Institute of Archaeology, 36 Beaumont Street, Lecture Room

Geoffrey Dannell (Nottingham) & Allard Mees (Mainz)

Terra sigillata in the Roman Economy: cui bono


16.30   Aquinas Seminar Series: “The Good of Human Interdependence”

Blackfriars Hall, Aula

Rev Dr Joost Baneke

“I have called you friends”: Aelred of Rievaulx’s medieval psychological theology of charity, friendship, and interdependence


17.00    Oxford Archaeological Fieldwork Seminar

Institute of Archaeology, 36 Beaumont Street, Lecture Room

Dr. John Naylor, Anni Byard (Portable Antiquities Scheme) & Dr. William Wintle

An Iron-Age to Post-Roman Landscape on the Berkshire Downs


17.00   Late Antique and Byzantine Studies Seminar

The Ioannou Centre, 66 St Giles’

Teresa Shawcross (Princeton), Ida Toth (Oxford) et al.

Festschrift Elizabeth and Michael Jeffreys – book launch


17.00   The Slade Lectures 2019: Islam and Image: Beyond Aniconism and Iconoclasm

Maths Institute, Radcliffe Observatory Quarter

Beyond Enlightenment? Towards a Conclusion (followed by discussion)

_ _ _

THURSDAY 7th March

11.00-12.30     Byzantine Art and Archaeology Seminar

Ioannou Centre, 66 St Giles’, First Floor Seminar Room

Dr Vivien Prigent

Asserting control over outlying provinces: the case of the island of Sicily


12.00   RLAHA Martin Aitken Seminar
School of Archaeology, 1 South Parks Road, Lecture Theatre,



14.00-17.00       OUBS & GAO Joint Coffee and Cake Event

Ioannou Centre, 66 St Giles’, Common Room

Join us and our colleagues from Graduate Archaeology at Oxford for a casual tea and coffee event in the Ioannou Common Room. There will be cake!


14.00-16.30       Roundtable PERLEGO

Somerville College, Council Room

PERLEGO: Methods of Research in Literature and the Visual Arts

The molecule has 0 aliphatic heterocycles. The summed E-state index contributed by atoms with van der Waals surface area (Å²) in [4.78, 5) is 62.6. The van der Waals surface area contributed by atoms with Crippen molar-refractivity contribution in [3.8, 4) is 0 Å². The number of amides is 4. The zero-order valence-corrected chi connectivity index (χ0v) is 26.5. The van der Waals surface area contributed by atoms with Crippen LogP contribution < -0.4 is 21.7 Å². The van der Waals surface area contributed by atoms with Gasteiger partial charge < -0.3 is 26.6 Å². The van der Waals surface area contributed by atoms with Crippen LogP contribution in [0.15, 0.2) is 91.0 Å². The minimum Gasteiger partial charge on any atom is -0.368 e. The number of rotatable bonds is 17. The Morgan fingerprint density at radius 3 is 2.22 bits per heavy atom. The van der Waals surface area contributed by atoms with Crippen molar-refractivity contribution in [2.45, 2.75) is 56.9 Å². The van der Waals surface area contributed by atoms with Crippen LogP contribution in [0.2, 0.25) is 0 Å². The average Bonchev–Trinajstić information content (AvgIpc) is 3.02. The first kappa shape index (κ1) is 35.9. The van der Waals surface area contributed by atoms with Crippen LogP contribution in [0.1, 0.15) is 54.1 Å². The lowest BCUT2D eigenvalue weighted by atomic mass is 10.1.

Abstract in pg. 7 of the Medieval Booklet. If you are interested in attending the roundtable please send an email to and with a CV and a brief description of your research interests and how they connect to the topic of discussion.


17.00   Late Roman Seminar

Corpus Christi College

Alberto Rigolio (Durham University)

The origins of Syriac literature


17.00   Khalili Research Centre Seminars

Wolfson College

Mat Immerzeel (Leiden)

The History of Churches and Monasteries in Egypt. A medieval encyclopaedic source on church building, decoration and patronage in Egypt and beyond

17.00-19.00       Seminar in Medieval and Renaissance music

All Souls, Wharton Room

_ _ _

FRIDAY 8th March

9.30-11.00       Byzantine Text Seminar

Ioannou Center, 66 St Giles

Professor Lauxtermann


11:00   Later Medieval Seminar – Commemoration

St John’s College, 21 St Giles seminar room

Judith Pollman (Leiden)

Commemorating civil war in the Low Countries 1566-1648 


11.00-12.45     KRC Manuscript Viewing Sessions

Ashmolean Museum, Dept of Eastern Art, Study Room 1

Francesca Leoni, Curator of Islamic Collections (Ashmolean)

Islamic manuscript collection in the Ashmolean

Registration is required. Please contact


12.00-13.00     Byzantine Literature

Ioannou Center, 66 St Giles

Professor Lauxtermann


13.30    Conference at Maison française d’Oxford

Sébastien Bully (CNRS, UMR ARTeHIS Dijon-Auxerre) & Morana Čaušević-Bully (Université de Franche-Comté)

Insular monasticism and ecclesial complexes between the 5th and 11th centuries in the northern Adriatic archipelago (Kvarner, Croatia): new archaeological evidence


14.15    Seminar in the History of the Book

Weston Library, Lecture Theatre

Book launch: Manuale Tipografico IV. A triumph of hand-printing aesthetics, paper and watermarks Enrico Tallone (Tallone Editore, Turin), Carlo Ossola (Collège de France, Prof. of Modern Literatures of Neo-Latin Europe), Stefano Salis (Il Sole 24 Ore)


16.00    Ancient Architecture Discussion Group

Lincoln College, Garden Building Lower Lecture Room

Julian Richard (University of Namur)

A question of scale? What makes a fountain monumental? The case of nymphaea in the Roman East


17.00    Aquinas Special Lecture

Blackfriars Hall, Aula

Prof Andrew Willard Jones (Franciscan University of Steubenville, Ohio)

Against Liberalism: The Spiritual and Temporal Swords in the Thought of St. Thomas Aquinas

Posted in Byzness

The Byzness 03/03/2019

The Byzness, 3rd March 2019





“Insular monasticism and ecclesial complexes between the 5th and 11th centuries in the northern Adriatic archipelago (Kvarner, Croatia): new archaeological evidence”, Maison Française d’Oxford, 8 March 2019, 13:30, Oxford.